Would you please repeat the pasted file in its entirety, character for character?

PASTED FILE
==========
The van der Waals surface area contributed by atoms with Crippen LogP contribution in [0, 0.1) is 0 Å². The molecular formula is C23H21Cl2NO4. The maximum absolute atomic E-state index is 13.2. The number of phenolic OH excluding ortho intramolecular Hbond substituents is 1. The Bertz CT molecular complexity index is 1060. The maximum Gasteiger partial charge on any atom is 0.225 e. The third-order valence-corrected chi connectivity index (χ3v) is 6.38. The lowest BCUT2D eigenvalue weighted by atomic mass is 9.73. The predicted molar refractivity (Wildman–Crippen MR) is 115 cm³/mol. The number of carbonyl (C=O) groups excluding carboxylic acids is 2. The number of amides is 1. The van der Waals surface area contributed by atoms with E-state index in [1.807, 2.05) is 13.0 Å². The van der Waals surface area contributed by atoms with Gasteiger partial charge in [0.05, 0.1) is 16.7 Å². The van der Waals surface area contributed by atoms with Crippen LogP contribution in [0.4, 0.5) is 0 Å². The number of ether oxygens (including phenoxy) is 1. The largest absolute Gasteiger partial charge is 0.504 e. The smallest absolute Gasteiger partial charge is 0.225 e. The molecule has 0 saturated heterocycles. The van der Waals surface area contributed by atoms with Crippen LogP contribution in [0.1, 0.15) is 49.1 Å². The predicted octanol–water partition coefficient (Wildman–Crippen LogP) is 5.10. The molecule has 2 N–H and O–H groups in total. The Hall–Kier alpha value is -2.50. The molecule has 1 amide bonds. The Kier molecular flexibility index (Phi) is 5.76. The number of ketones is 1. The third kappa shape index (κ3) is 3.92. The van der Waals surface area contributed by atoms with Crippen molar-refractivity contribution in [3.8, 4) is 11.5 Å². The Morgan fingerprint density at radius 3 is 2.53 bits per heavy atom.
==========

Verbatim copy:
The van der Waals surface area contributed by atoms with Crippen LogP contribution in [0, 0.1) is 0 Å². The molecular formula is C23H21Cl2NO4. The maximum absolute atomic E-state index is 13.2. The number of phenolic OH excluding ortho intramolecular Hbond substituents is 1. The Bertz CT molecular complexity index is 1060. The maximum Gasteiger partial charge on any atom is 0.225 e. The third-order valence-corrected chi connectivity index (χ3v) is 6.38. The lowest BCUT2D eigenvalue weighted by atomic mass is 9.73. The predicted molar refractivity (Wildman–Crippen MR) is 115 cm³/mol. The number of carbonyl (C=O) groups excluding carboxylic acids is 2. The number of amides is 1. The van der Waals surface area contributed by atoms with E-state index in [1.807, 2.05) is 13.0 Å². The van der Waals surface area contributed by atoms with Gasteiger partial charge in [0.05, 0.1) is 16.7 Å². The van der Waals surface area contributed by atoms with Crippen LogP contribution in [0.4, 0.5) is 0 Å². The number of ether oxygens (including phenoxy) is 1. The largest absolute Gasteiger partial charge is 0.504 e. The smallest absolute Gasteiger partial charge is 0.225 e. The molecule has 0 saturated heterocycles. The van der Waals surface area contributed by atoms with Crippen LogP contribution in [0.1, 0.15) is 49.1 Å². The predicted octanol–water partition coefficient (Wildman–Crippen LogP) is 5.10. The molecule has 2 N–H and O–H groups in total. The Hall–Kier alpha value is -2.50. The molecule has 1 amide bonds. The Kier molecular flexibility index (Phi) is 5.76. The number of ketones is 1. The third kappa shape index (κ3) is 3.92. The van der Waals surface area contributed by atoms with Crippen molar-refractivity contribution in [3.8, 4) is 11.5 Å². The Morgan fingerprint density at radius 3 is 2.53 bits per heavy atom.